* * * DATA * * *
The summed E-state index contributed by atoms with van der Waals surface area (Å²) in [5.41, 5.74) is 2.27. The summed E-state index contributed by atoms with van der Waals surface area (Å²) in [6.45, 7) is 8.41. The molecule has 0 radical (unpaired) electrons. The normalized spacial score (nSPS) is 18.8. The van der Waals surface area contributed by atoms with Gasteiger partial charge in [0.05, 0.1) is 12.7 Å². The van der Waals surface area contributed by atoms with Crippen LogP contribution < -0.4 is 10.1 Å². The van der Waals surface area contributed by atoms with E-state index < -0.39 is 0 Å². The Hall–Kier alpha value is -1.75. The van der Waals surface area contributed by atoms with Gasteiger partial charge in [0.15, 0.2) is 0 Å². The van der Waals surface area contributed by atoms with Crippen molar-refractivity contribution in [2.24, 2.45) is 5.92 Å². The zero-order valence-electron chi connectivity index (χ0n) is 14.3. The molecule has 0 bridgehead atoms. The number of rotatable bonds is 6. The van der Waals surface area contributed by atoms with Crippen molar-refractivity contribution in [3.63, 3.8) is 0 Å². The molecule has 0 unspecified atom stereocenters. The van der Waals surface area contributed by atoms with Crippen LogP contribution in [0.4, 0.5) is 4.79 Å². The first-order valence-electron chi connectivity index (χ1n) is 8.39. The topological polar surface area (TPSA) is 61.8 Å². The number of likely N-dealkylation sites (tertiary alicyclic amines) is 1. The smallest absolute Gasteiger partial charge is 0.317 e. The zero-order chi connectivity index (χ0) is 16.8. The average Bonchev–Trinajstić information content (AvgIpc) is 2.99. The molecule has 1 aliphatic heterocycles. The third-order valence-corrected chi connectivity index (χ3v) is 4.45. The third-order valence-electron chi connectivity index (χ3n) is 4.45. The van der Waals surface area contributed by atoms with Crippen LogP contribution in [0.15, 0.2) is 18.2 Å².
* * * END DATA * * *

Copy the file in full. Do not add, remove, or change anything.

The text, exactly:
The summed E-state index contributed by atoms with van der Waals surface area (Å²) in [5.41, 5.74) is 2.27. The summed E-state index contributed by atoms with van der Waals surface area (Å²) in [6.45, 7) is 8.41. The molecule has 0 radical (unpaired) electrons. The normalized spacial score (nSPS) is 18.8. The van der Waals surface area contributed by atoms with Gasteiger partial charge in [0.05, 0.1) is 12.7 Å². The van der Waals surface area contributed by atoms with Crippen LogP contribution < -0.4 is 10.1 Å². The van der Waals surface area contributed by atoms with E-state index < -0.39 is 0 Å². The Hall–Kier alpha value is -1.75. The van der Waals surface area contributed by atoms with Gasteiger partial charge in [0.15, 0.2) is 0 Å². The van der Waals surface area contributed by atoms with Crippen molar-refractivity contribution in [2.24, 2.45) is 5.92 Å². The zero-order valence-electron chi connectivity index (χ0n) is 14.3. The molecule has 0 bridgehead atoms. The number of rotatable bonds is 6. The van der Waals surface area contributed by atoms with Crippen molar-refractivity contribution in [3.63, 3.8) is 0 Å². The molecule has 0 unspecified atom stereocenters. The van der Waals surface area contributed by atoms with Crippen LogP contribution in [0.4, 0.5) is 4.79 Å². The first-order valence-electron chi connectivity index (χ1n) is 8.39. The topological polar surface area (TPSA) is 61.8 Å². The number of likely N-dealkylation sites (tertiary alicyclic amines) is 1. The smallest absolute Gasteiger partial charge is 0.317 e. The zero-order chi connectivity index (χ0) is 16.8. The average Bonchev–Trinajstić information content (AvgIpc) is 2.99. The molecule has 1 aliphatic heterocycles. The third-order valence-corrected chi connectivity index (χ3v) is 4.45. The third-order valence-electron chi connectivity index (χ3n) is 4.45. The van der Waals surface area contributed by atoms with Crippen LogP contribution in [0.15, 0.2) is 18.2 Å².